November 29, 2021
The A/E firm workplace in 2021: Just don’t say “required”
Leadership teams across the country are trying to figure out the optimal workplace model for their firms. What’s the right blend of physical in-person and digital engagement—or phygital? To do this, they’ve been interpreting mixed signals from government agencies; gauging the hopes and concerns of their employees; guessing which options to offer new recruits; taking direction from their clients; looking for clues from their firm’s KPIs; prioritizing the health of their employees; and walking a political tightrope.
The result? An almost infinite patchwork of workplace models from coast to coast. Long gone are the days of everyone in the office for 40 (really 50) hours a week. Every leadership team is endeavoring to craft a model that captures the best of their pre-pandemic culture and marry it with today’s post-pandemic set of circumstances. For an industry that both values and champions data-driven decision making, leadership teams across the country are making these decisions in a largely data-free way. There’s no dataset or role model for what “works” today. The largest industry firms—typically role models for “best practices”—are operating in a stiflingly bureaucratic nightmare universe of federally mandated regulations that render their workplace models largely irrelevant to most other industry firms. So each leadership team is landing on a workplace model that is unique to their firm.
Here are just a few of the different types of workplace models and associated dynamics at play across the A/E industry in 2021. I can say with 100% confidence that all of these will change over the next 12 months. For an industry in which the biggest challenge is finding and keeping talent, the stakes are high for each and every leadership team. Employees are voting with their feet. Get your workplace model right, and encourage (be careful not to “require”) your people to market it hard via social media to attract and retain talent. Get the model wrong, and watch your competitors accumulate the talent you need.
From pole to pole and everywhere in between: At one end of the spectrum, we see firms that look almost exactly like they did in January 2020. Most all of their employees are in the office with zero mask-wearing, and they have no pandemic-driven office reconfigurations. While the world around them has changed, their business models have largely remained the same. At the opposite end, there are firms in which the vast majority of office staff are still remote, with their leadership teams affording employees 100% flexibility on how/when they do their work. Most firms, however, fall between these two models.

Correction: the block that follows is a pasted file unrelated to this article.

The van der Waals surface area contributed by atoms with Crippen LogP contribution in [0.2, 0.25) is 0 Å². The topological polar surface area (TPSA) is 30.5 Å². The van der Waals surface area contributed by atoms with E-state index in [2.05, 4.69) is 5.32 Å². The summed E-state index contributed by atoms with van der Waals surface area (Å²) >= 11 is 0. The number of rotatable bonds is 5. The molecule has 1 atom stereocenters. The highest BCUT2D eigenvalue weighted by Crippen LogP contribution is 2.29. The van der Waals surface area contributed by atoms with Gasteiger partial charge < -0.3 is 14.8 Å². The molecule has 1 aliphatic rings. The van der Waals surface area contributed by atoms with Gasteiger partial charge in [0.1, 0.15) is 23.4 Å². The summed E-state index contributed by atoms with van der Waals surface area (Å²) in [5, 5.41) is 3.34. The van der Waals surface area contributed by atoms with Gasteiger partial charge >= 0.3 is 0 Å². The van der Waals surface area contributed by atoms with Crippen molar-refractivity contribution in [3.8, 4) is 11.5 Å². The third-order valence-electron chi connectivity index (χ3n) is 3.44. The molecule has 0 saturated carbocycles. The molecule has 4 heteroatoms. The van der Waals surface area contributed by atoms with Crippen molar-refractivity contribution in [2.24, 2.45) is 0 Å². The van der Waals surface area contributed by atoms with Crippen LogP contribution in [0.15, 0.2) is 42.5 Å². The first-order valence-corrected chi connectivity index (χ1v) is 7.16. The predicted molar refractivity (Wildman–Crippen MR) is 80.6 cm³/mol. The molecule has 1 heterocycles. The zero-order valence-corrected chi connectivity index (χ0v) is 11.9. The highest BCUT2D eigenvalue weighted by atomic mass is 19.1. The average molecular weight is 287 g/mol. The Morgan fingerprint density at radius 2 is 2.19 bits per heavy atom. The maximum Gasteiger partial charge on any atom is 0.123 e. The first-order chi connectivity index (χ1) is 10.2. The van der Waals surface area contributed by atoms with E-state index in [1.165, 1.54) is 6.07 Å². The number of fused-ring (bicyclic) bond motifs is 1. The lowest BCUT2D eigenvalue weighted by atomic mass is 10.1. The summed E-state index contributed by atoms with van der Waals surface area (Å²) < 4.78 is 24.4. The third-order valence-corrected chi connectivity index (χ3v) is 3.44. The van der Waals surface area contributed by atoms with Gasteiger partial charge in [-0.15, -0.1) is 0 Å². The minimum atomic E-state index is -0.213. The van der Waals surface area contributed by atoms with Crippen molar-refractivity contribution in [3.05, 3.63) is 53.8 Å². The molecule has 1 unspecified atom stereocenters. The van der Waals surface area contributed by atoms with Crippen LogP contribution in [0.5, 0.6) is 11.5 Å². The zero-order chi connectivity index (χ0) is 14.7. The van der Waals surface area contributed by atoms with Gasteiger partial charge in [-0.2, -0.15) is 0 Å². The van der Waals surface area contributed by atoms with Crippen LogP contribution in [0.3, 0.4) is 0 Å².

Hybrid models and mixed results: There are firms embracing a hybrid workplace model in which the leadership teams are loving the results. Not just the reduction in wasteful expenses (inter-office travel and all its associated costs), but also increased employee happiness and improved financial performance. At the same time, there are firms in which the leadership teams have growing concerns about how their hybrid model is negatively impacting everything from project performance to professional development.
Much like Voldemort, whose name is not to be spoken: There are firms in which the following words have completely and mysteriously disappeared from the lips of their leadership teams: “required,” “mandated,” “must,” and “directed.” It’s as if these leadership teams are unwilling to provide clear policy directions for fear of alienating any of their employees. The problem with this approach is that many other employees want clear directions.
In the words of Benny and Björn: “Money, money, money.” Lots of firms are providing financial incentives to their employees to return to the office, including monthly bonuses. Also on offer: free lunches, “happy hours,” free parking, and dedicated office spaces. Firms are retooling their benefits packages fast to keep up with the associated changing needs of their workforce. You get the idea: “Come on down!”
Is this any way to run an A/E firm?! The variety of hybrid models in play boggles the mind. For your consideration, here are some: firms in which 30% to 40% of employees are in the office one to two days per week; firms with everyone in the office just three days a week; firms with 50% of staff in the office and 50% fully remote; firms that are 90% remote (with no plans to come back); firms with 20% of staff in the office every day with the balance remote; firms in which leadership literally does not know what percentage of staff are in the office (nor do they have a benchmark); firms in which employees are encouraged to be in the office two days—of their choosing—a week; firms with 95% of staff back in the office (a plot line similar to HBO’s The Leftovers); firms in which employees have the choice to work from home on a single designated day (I call this the “2019 model”); firms with 75% of employees working in the office at least one day of the week; firms with offices open but encouraging employees to work remotely; firms with less than 50% in the office. You get the picture—there is no trend. Just every firm trying to find their way with no playbook in a high-stakes environment.
Federal dollars rule: There’s a special pain for those firms that are precisely adhering to the seemingly ever-changing, never-clear federal government requirements on workplace protocols. Their leadership teams are frustrated with the lack of clarity and the resulting angst among their managers and employees.